the levee broke

by Jacqui

Never before Korea have I gone to the doctor for something as common as a cold. My dad, though generally proactive with his own health, always believed we could battle the illnesses with old fashioned remedies – rest, a lot of water, and Vitamin C. My brother and I grew up thinking doctors were only for serious illnesses and routine check-ups. As a result, I learned to self-diagnose, or more accurately, I learned to use the Internet to diagnose the various symptoms whenever they surfaced, and only after I could no longer avoid thinking about them. 2013 New Year’s resolution #7: Don’t use Google to diagnose symptoms – for you, for your friends, for the cat. Ever.

At home, the ill are all but quarantined, hospitals sterile walled-in cities. Here, the ill mix with the healthy. There are three hospitals in this neighborhood, and when the admitted need to eat, they come out in their scrubs still attached to their IV drips. Their families visit and take them for coffee. They step outside for fresh air, or for a smoke.

Culturally, it’s common and expected in Seoul to visit the doctor for whatever the ailment, large or small. It’s also common to get a shot. For a cold, for dermatitis, for the flu. At first, I resisted when given the choice between pills or the prick. (Can we call a shot the prick? Let’s go with it). Why would anyone choose a needle over a pill, I’ve always asked. At some point, the levee breaks, you throw up your hands, and you say fine – stick it to me.

Yesterday I sat with a stupefied smile between the local ENT doctor and my boss while they discussed my nasal congestion and eczematic hands. My poor boss has to accompany us whenever we want to see a doctor nearby. I, a woman of nearly 30 years, depends on her boss to translate ailments I’m used to ignoring, or toughing out until they heal naturally. But as kindergarten teachers, we’re often sick, and there comes a point when you’ll take a shot in the ass to feel better even if all you know about it is that ‘it works.’ Even if your boss has to order it for you.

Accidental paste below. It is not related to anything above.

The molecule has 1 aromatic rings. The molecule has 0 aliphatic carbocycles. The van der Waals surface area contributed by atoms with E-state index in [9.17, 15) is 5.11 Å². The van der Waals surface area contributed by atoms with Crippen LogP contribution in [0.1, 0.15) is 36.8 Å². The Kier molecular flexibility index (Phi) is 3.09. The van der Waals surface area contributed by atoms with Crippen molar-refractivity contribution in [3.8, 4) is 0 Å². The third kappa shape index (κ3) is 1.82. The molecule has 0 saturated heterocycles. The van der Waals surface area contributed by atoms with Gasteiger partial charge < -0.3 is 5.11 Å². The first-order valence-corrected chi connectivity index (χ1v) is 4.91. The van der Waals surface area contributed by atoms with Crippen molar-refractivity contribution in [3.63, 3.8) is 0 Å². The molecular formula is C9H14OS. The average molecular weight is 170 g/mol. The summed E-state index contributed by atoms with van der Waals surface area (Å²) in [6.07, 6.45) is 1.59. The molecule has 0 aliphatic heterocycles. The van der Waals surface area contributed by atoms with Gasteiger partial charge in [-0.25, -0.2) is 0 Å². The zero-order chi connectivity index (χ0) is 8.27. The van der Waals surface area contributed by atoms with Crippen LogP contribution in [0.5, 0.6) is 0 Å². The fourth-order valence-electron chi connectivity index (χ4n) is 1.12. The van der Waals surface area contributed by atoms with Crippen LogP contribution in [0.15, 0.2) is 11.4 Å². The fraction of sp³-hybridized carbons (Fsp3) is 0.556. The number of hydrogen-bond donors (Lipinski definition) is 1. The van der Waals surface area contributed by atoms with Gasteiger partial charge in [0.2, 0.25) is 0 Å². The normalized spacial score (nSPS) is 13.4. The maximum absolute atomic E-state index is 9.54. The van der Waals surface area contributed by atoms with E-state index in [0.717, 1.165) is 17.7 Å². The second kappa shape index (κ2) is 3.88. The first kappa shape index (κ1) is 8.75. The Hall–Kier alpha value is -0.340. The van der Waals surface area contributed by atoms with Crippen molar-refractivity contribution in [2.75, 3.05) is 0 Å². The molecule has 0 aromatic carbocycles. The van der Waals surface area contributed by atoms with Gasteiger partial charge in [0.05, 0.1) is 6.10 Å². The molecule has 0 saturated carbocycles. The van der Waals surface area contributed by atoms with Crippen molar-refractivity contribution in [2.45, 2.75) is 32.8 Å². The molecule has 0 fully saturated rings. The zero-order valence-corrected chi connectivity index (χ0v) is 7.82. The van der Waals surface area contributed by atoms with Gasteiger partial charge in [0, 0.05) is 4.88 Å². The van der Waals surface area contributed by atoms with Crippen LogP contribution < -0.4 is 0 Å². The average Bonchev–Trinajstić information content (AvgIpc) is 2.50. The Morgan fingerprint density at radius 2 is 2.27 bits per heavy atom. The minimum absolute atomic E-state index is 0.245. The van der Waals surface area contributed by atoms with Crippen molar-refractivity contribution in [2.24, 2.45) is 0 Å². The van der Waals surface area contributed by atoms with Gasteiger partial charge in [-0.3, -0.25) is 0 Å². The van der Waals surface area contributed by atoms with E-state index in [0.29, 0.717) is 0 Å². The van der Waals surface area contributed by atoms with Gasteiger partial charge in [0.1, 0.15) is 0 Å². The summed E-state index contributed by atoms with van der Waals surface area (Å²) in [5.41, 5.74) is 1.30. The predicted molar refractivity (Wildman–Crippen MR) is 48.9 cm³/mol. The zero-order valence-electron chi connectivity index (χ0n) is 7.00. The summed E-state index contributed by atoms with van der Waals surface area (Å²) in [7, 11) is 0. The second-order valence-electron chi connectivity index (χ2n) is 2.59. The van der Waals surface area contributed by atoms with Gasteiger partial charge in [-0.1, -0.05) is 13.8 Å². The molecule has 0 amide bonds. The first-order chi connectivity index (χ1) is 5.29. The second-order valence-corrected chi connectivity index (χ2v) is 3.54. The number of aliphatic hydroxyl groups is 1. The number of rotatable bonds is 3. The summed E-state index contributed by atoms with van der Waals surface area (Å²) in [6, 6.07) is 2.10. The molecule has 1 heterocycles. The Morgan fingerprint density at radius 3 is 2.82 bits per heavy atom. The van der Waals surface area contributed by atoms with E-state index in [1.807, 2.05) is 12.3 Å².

“Is this for my nose or my hands?”

“Both.” she answered, and a nurse pulled me into a tiny room and motioned for me to get ready. I turned and gazed into a waste bin of bloody gauze and used syringes, as exposed as my cheeks would soon be. I drew in a breath and wriggled my jeans down an inch. She prepped the needle, laughed, and pulled them down further with a swift tug, one-handed. I didn’t know what I should do – bend forward, look back? So I did both. And then, she spanked me. Smacked the flesh, two or three times, which took me so off guard that when she stuck the needle in, I completely missed the instant. After it was over, she gestured for my hand, and I was so tentative that she had to grab it and place it where she wanted it – right on top of the square of cotton that covered the point of entry. She scooted around me, opened the door, and slipped out, all before I had a chance to pull up my pants.

Today, I feel better than I have in weeks.

Advertisements